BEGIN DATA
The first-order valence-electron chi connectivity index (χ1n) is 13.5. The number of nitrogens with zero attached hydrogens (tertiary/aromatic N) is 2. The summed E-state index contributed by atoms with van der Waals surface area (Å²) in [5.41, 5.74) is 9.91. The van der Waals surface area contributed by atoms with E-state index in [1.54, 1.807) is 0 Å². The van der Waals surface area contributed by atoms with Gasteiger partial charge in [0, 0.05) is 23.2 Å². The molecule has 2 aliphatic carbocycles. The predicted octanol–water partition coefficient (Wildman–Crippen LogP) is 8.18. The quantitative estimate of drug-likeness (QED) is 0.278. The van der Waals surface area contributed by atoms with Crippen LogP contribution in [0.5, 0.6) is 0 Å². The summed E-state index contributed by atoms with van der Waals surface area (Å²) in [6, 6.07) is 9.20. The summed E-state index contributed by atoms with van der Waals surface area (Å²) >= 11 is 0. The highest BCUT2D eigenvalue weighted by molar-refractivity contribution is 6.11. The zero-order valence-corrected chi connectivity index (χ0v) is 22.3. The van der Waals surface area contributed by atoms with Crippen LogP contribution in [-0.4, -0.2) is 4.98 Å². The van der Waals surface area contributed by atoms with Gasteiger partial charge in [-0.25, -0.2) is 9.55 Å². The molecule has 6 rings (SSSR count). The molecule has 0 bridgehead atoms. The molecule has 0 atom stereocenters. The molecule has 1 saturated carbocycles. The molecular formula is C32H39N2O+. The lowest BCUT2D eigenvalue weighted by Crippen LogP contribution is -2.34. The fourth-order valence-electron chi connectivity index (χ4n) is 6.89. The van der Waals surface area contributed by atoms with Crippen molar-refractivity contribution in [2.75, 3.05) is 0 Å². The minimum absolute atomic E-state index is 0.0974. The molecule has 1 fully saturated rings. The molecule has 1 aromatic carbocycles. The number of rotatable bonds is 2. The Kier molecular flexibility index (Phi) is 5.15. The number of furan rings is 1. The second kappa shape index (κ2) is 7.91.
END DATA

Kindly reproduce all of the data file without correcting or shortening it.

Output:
The first-order valence-electron chi connectivity index (χ1n) is 13.5. The number of nitrogens with zero attached hydrogens (tertiary/aromatic N) is 2. The summed E-state index contributed by atoms with van der Waals surface area (Å²) in [5.41, 5.74) is 9.91. The van der Waals surface area contributed by atoms with E-state index in [1.54, 1.807) is 0 Å². The van der Waals surface area contributed by atoms with Gasteiger partial charge in [0, 0.05) is 23.2 Å². The molecule has 2 aliphatic carbocycles. The predicted octanol–water partition coefficient (Wildman–Crippen LogP) is 8.18. The quantitative estimate of drug-likeness (QED) is 0.278. The van der Waals surface area contributed by atoms with Crippen LogP contribution in [0.5, 0.6) is 0 Å². The summed E-state index contributed by atoms with van der Waals surface area (Å²) in [6, 6.07) is 9.20. The summed E-state index contributed by atoms with van der Waals surface area (Å²) >= 11 is 0. The highest BCUT2D eigenvalue weighted by molar-refractivity contribution is 6.11. The zero-order valence-corrected chi connectivity index (χ0v) is 22.3. The van der Waals surface area contributed by atoms with Crippen LogP contribution in [-0.4, -0.2) is 4.98 Å². The van der Waals surface area contributed by atoms with Gasteiger partial charge in [-0.25, -0.2) is 9.55 Å². The molecule has 6 rings (SSSR count). The molecule has 0 bridgehead atoms. The molecule has 0 atom stereocenters. The molecule has 1 saturated carbocycles. The molecular formula is C32H39N2O+. The lowest BCUT2D eigenvalue weighted by Crippen LogP contribution is -2.34. The fourth-order valence-electron chi connectivity index (χ4n) is 6.89. The van der Waals surface area contributed by atoms with Crippen molar-refractivity contribution in [2.75, 3.05) is 0 Å². The minimum absolute atomic E-state index is 0.0974. The molecule has 1 fully saturated rings. The molecule has 1 aromatic carbocycles. The number of rotatable bonds is 2. The Kier molecular flexibility index (Phi) is 5.15. The number of furan rings is 1. The second kappa shape index (κ2) is 7.91.